[Beowulf] Re: Matlab and Octave

Lux, James P james.p.lux at jpl.nasa.gov
Mon Dec 29 15:11:27 PST 2008

On 1
> My daughter's recent freshman Intro to Computers class
> at another high-ranked college consisted of
> C programming (K&R was the textbook) with OpenGL examples.
> I would guess fashionable/pedantic approaches push young people
> with no previous exposure to Unix and programming
> towards the more comfortable, useful, and sensible Matlab,
> and turn them away from other (equally useful and important) computer tools.

OTOH, computing is just a tool.  We don't expect biologists to make their
own microscope, or even understand optics, just how to effectively use the
instrument.  The vast majority of folks using a computer should do it by
whatever makes their job easier.  Certainly, some amount of knowledge of how
software engineering or software development is done helps in the "being an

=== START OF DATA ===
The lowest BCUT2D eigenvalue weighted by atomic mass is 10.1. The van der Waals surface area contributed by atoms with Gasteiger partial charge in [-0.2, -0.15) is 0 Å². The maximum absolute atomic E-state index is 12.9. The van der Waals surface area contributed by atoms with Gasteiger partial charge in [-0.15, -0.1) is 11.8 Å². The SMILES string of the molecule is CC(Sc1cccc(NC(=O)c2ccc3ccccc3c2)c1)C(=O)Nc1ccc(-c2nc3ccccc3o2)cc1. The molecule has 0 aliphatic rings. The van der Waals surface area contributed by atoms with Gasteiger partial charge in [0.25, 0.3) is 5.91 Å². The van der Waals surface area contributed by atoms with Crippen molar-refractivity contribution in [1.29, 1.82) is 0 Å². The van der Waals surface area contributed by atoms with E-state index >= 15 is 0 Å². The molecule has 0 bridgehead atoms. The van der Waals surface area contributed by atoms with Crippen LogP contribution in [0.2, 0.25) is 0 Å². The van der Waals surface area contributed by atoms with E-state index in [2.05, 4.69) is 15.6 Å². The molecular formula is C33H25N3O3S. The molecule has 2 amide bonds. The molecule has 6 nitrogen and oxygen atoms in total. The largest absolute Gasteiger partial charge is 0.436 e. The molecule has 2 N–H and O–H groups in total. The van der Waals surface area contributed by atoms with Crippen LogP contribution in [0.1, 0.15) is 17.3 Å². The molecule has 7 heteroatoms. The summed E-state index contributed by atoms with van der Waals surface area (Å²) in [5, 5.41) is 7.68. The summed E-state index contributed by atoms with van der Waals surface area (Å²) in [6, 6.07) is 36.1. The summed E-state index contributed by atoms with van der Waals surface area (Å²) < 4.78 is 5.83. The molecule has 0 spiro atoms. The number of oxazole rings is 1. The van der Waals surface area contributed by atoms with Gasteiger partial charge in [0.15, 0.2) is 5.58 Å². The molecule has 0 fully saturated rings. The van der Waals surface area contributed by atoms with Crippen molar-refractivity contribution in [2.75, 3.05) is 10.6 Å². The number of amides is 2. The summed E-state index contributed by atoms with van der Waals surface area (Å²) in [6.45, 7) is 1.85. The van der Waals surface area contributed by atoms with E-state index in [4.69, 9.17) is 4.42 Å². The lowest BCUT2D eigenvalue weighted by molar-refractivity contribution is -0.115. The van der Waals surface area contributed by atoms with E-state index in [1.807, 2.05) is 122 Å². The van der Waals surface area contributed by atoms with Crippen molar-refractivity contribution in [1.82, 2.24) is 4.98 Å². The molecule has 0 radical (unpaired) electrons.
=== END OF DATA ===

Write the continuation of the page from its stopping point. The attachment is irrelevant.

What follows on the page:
informed consumer" area, but I'd hardly say that, for instance, all
electrical engineers should be able to write good code in language X.

If folks like those populating this list can make a good and seamless blend
between the user facility of Matlab and the inexpensive computational
horsepower available from a Beowulf, then all the better. There will, of
course, always need to be folks who can really eke out the maximum in
performance, and if they have some application domain specific knowledge,
all the better. There are also certain research questions which are
sufficiently complex that only someone who really understands the question
can ask it effectively and who must also be a software whiz to get the
answer in finite time, even with that hulking Beowulf in the room next door,
but I would contend that they are in the minority.  Thus, those sorts of
applications (which we discuss daily, here) should not be the driver of
undergraduate courses.


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